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The Author

James Riordan

James Riordan

Rare is it that any author will have one of his books described as the definitive work on a particular subject, but such a distinction has been bestowed by critics on no less than four books written by James Riordan. The New York Times Bestseller Break on Through, Riordan’s biography of Doors lead singer Jim Morrison, has not only been called “the most objective, thorough and professional Morrison biography” by the Times Book Review but also named as one of the Ten All Time Best Rock Biographies by Amazon.com. Riordan’s The Platinum Rainbow (written with Bob Monaco) was called “One of the best how-to books ever written” by the Los Angeles Daily News and “The ultimate career book on the music industry” by Recording, Engineer & Producer. Critics described Riordan’s The Bishop of Rwanda as “one of the most important books you’ll ever read.” and The Coming of the Walrus, Riordan’s novel about the 60s as “the definitive book on the era” and “a hilarious tale of a harrowing search for the greatest truth of all”. With the release of A Well Thought Out Scream and Madman in the Gate, Riordan pushed the boundaries again with poetry/song lyric books that contain hundreds of stunning, beautiful and poignant images from artists and photographers from all over the world. In the summer of 2013 a new edition of The Coming of the Walrus was released to rave reviews followed by The Kill Switch. The author of thirty-three books, James Riordan’s career began in the music industry where as a songwriter, manager, producer and concert promoter he worked with several well known artists. In 1976 he began writing a newspaper column, Rock-Pop, which he later syndicated. Riordan soon became one of America’s premier rock journalists with articles reaching millions of readers including those of Rolling Stone, Crawdaddy, Circus, Musician, and newspapers like The Chicago Daily News and The Kansas City Star. His reputation for relating on a one-to-one level soon led to interviews with George Harri-son, Bob Dylan, Fleetwood Mac, Frank Zappa, The Doobie Brothers, Kenny Rogers, Barbra Mandrell, Crosby, Stills & Nash and countless others. His first book, The Platinum Rainbow (written with Bob Monaco in 1980) became the largest selling book ever written about the music business. The guide to “succeeding in the music business without selling your soul” was praised by Variety ,The Chicago Tribune, The Los Angeles Times, The Las Vegas Sun, The Minneapolis Tribune, Billboard, Record World and many more. The Platinum Rainbow became an industry-wide phenomenon and interviews with James Riordan were aired on over 1200 radio stations and numerous television talk shows. Next Riordan collaborated with Pulitzer Prize winner Jason Miller on a mini-series for network television (The Irish) and a movie of the week for CBS (Bless Me Father). In June 1991, William Morrow & Co. published Break On Through to outstanding sales and reviews. Riordan worked as a consultant on Oliver Stone’s film of Morrison’s life, The Doors, which led to his writing Stone’s biography. Published by Hyperion /Disney in December 1995, Entertainment Weekly called STONE “an unflinching biography... enough spectacle to fill a month of daytime-TV talk shows.” The New York Post said reading the book was like “the sensory overload of watching all of Oliver Stone’s movies back to back.” Riordan was interviewed by Inside Edition, People Magazine, The Tom Snyder Show, and many others. From 1997-2000, Riordan created and co-starred in a local television program, Kankakee Valley Prime Time, which won six Crystal Communicators, three Tellys, and earned Riordan a Chicago/ Midwest Emmy Nomination for Writing the program. In the summer of 1999, James Riordan wrote, directed and starred in Maddance, an hour long dramatic project which won Crystal Communicators for Drama, Writing, Acting and Directing. On April 9, 2000, James’ 16 year old son, Jeremiah, was killed as a passenger in an accident that involved three drunk drivers. Shortly after this, James founded Make it Stick which works to warn teens of the dangers of substance abuse and publishes a magazine distributed to high school students. In 2001, he founded Jeremiah’s – A Place to be Yourself to give teens a place to hang out away from the dangers of drugs and alcohol. Force to close by its incredible growth rate, Jeremiah’s was recognized as one of the fastest growing and most successful teen centers in the United States. In 2004, Toastmasters International named Riordan Communicator of the Year for Central Illinois, the YMCA gave him their Service to Youth Award and the United Way named him the Outstanding Volunteer of Kankakee County. Returning to writing, Riordan went to Africa to write The Bishop of Rwanda, (with an intro by Purpose Driven Life author Rick Warren). In November of 2006, Harper Collins released a new edition of Break On Through followed by The Coming of the Walrus (Image Workshop) in December and The Bishop of Rwanda (Thomas Nelson, Inc.) to rave reviews (“Powerful …plumbs the depths of God’s forgiveness and finds no bottom – Publisher’s Weekly). In 2011, he won the Pledge For Life Harold Award for his work with area youth. In the summer of 2012, Lee and Shane Stanley (Gridiron Gang) optioned Maddance as a feature film followed by Apothecary Films optioning The Kill Switch in 2013 and Omni Films optioning Final Service to film in May. Riordan joined the staff of the Mancow Syndicated Television and Radio show in January of 2014 and is now seen and heard across America on a weekly basis. His biography is included in Who’s Who in Entertainment , Who’s Who in Poetry and Contemporary Authors of America. James Riordan – Works Books The Kill Switch, novel with Andrew Dahlmaine, Stonegate Ink, 2013 The Coming of the Walrus, Trade Paperback Editn, Image Workshop 2012 Springboard To Heaven ( Jojo Sayson Adventure), Image Workshop, 2012 The Elijah Collection, novel collection with Bill Myers, Zondervan, 2011 The Well Thought Out Scream (Poetry/Art), Image Workshop Press, 2009 Madman in the Gate (Poetry/Art), Image Workshop Press, 2009 The Deadly Loyalty Collection, Forbidden Doors, Zondervan, 2009 The Ancient Forces Collection, Forbidden Doors, Zondervan, 2009 The Enemy Strikes with Bill Myers (Elijah Project series. Zondervan, 2009 Deception with Bill Myers (Book 2 Elijah Project series. Zondervan, 2009 The Bishop of Rwanda (Finding Forgiveness) Thomas Nelson, March 2007 Paperback Edition May, 2012 The Coming of the Walrus (What Really Happened in the '60s) IW, 2006 Break on Through (The Life & Death of Jim Morrison), Morrow, 1991. (New York Times Bestseller, Published in 5 languages, Hardcover, 5 Paperback Editions, Harper Trade Paperback November, 2006) Stone (The Controversies, Excesses & Exploits of a Radical Filmmaker), Disney/Hyperion,1995. (Published in 3 languages, Hardcover, Paperback Edition). Making It in the New Music Business, Writers Digest Books, 1987, (Second Edition, Revised and Updated 1991, Two Hardcover Editions) The Platinum Rainbow (How to Succeed in the Music Business Without Selling Your Soul) 250,000 copies with Bob Monaco, Swordsman Press, 1980, Twenty-Three Editions, Revised 1988) 25 Year Anniversary Edition, 2005 Capture the Wind (Microphones) w.Tom Lubin, Literary Mouse Press,1989 Private Biography of Russ Kalvin, founder of Kalvin Corp., 1990 Private Biography of Steve Stefano, founder of Joico Hair Products, 1993. Mystery of the Invisible Knight (Book 2 in the BloodHounds Series) with Bill Myers, Bethany House,1997. Matters of the Heart (The Life & Times of Edgar Cullman), Culbro, 1997. The Curse (Book 7 Forbidden Doors) with Bill Myers, Tyndale, 1997. The Undead (Book 8 Forbidden Doors) with Bill Myers, Tyndale, 1996. The Scream (Book 9 Forbidden Doors) with Bill Myers, Tyndale, 1998 The Ancients (Book 10 Forbidden Doors) with Bill Myers, Tyndale, 1999. The Cards (Book 11 Forbidden Doors Series) with Bill Myers, Tyndale,2000 Films Final Service, co-written with Gary Moore and based on his book, Omni Productions, to be filmed in May, 2014. Maddance, Writer/Director/Lead Actor, Search Engine Films, Simmcomm, 1999. (Winner of 4 Crystal Communicators including Best Drama, Screenplay, Director, Male Actor – Austin, TX.1999) Performance (The Life of Ingrid Bergman), Screenplay, Lancit Productions 1998. Returned to Author when film division closed)Rewritten2009 Shadowdancers, Story & Screenplay, Story with Bill Myers, 1997 Dr. Babylon, Story 1996. Air Guitar, Story & Screenplay, 1994 The Platinum Rainbow, Story & Screenplay, 1993 Television/Video Kankakee Valley Prime Time, Writer, Director, Producer, 1997-2000. (Nominated for Midwest/Chicago Emmy for Writing, 1998, 3 Telly Awards, 4 Crystal Communicators 1998-2000). Angels Among Us (The Amtrak City of New Orleans Train Disaster, Co- Producer, (Telly Award, 2000). River Valley Sports Authority, Producer, 1999-2003. I Hate The World (Hypnoises Music Video), Writer/Director/Producer, Crystal Communicator for Best Music Video Concept, 1998). The United Way (Video) Crystal Communicator for Best Video for a Charitable Organization, 1998.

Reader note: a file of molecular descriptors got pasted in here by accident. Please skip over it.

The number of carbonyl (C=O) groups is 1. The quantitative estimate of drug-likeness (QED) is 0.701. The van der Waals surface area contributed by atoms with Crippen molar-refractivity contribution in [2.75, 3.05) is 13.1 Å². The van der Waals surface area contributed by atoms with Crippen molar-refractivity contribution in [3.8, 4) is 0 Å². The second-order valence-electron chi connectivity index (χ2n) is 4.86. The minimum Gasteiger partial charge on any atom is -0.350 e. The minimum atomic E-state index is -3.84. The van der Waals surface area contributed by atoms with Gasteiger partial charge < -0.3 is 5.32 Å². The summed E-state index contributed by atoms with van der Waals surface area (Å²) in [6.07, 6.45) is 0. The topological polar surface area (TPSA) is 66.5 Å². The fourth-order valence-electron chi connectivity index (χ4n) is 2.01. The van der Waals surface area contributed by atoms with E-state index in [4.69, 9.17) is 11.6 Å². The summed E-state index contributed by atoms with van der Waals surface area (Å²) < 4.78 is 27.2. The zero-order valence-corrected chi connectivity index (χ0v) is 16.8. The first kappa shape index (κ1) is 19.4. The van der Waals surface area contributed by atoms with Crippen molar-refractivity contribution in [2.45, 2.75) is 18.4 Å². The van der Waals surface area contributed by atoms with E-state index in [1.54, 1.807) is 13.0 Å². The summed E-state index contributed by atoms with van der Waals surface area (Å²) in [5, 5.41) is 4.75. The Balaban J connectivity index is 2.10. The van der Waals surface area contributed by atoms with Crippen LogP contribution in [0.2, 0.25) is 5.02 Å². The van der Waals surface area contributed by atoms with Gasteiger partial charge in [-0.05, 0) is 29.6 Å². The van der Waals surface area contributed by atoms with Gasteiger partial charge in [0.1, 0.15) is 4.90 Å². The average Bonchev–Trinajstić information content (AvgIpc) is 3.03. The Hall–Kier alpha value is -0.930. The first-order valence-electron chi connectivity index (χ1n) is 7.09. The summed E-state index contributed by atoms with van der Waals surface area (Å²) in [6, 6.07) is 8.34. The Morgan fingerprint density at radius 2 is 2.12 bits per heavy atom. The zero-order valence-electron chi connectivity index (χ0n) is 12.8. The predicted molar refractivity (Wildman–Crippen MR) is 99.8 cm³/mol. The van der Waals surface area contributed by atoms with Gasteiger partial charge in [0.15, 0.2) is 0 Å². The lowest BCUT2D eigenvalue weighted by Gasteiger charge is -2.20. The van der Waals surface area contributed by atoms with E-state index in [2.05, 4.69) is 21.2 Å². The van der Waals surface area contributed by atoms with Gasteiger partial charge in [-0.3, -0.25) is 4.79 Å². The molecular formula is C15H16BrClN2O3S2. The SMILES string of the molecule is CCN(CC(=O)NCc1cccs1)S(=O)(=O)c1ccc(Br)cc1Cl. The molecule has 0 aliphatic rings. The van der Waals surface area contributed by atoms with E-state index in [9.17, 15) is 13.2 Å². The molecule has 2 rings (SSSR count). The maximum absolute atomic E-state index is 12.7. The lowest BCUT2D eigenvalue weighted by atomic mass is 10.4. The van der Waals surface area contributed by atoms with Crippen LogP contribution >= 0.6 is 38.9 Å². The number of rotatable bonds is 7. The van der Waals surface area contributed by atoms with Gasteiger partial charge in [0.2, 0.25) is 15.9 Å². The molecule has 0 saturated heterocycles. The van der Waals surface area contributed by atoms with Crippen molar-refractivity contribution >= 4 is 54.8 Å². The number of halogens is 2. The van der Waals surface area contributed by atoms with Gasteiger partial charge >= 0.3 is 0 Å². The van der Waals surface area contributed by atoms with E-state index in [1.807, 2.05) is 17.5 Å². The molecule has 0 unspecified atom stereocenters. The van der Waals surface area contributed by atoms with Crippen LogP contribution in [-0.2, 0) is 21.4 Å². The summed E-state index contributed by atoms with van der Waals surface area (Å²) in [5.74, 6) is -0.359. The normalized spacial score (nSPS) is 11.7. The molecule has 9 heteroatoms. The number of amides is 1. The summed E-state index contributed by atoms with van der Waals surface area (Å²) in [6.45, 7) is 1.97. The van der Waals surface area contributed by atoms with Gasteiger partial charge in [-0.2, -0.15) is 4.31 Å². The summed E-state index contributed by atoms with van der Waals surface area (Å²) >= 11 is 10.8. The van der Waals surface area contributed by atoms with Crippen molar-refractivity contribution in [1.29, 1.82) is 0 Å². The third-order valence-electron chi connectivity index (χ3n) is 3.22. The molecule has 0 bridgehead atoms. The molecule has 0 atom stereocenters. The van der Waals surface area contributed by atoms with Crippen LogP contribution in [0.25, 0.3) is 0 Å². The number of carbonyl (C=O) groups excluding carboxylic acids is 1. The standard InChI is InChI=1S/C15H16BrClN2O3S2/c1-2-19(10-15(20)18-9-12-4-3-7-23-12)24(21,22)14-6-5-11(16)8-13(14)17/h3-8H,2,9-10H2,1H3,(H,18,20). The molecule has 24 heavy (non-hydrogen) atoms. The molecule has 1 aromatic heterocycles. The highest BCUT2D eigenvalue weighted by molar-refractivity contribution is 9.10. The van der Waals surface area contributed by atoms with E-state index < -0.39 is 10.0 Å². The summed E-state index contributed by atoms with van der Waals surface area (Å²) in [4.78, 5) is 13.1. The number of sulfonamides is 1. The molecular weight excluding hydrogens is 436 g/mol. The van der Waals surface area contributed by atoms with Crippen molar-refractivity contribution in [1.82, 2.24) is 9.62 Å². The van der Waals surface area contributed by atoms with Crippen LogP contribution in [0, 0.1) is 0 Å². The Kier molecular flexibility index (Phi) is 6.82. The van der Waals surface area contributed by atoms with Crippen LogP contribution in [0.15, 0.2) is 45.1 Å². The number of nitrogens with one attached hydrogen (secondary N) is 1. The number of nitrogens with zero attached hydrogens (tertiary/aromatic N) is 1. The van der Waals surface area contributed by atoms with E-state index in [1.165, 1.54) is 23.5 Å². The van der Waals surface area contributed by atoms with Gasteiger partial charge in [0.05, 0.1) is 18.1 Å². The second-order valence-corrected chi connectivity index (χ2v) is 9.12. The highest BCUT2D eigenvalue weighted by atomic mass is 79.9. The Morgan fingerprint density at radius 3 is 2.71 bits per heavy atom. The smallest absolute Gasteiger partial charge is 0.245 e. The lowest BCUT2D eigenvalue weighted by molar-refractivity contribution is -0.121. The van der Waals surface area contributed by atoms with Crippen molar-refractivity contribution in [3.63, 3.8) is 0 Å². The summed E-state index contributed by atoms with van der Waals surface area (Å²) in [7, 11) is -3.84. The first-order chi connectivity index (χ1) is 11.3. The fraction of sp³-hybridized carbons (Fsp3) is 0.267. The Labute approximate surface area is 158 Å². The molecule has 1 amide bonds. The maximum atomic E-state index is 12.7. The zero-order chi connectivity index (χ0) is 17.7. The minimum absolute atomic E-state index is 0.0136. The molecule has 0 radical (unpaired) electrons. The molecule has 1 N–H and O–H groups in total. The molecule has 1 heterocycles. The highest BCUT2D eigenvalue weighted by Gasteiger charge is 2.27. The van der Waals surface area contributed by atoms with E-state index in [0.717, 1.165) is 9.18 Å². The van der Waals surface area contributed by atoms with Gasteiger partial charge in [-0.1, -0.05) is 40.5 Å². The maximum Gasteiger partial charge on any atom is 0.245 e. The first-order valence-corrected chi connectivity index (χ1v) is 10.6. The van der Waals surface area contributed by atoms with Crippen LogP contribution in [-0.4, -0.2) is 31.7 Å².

If it isn't money and it isn't fame and it isn't sex... then what... God?

— James Riordan, 2000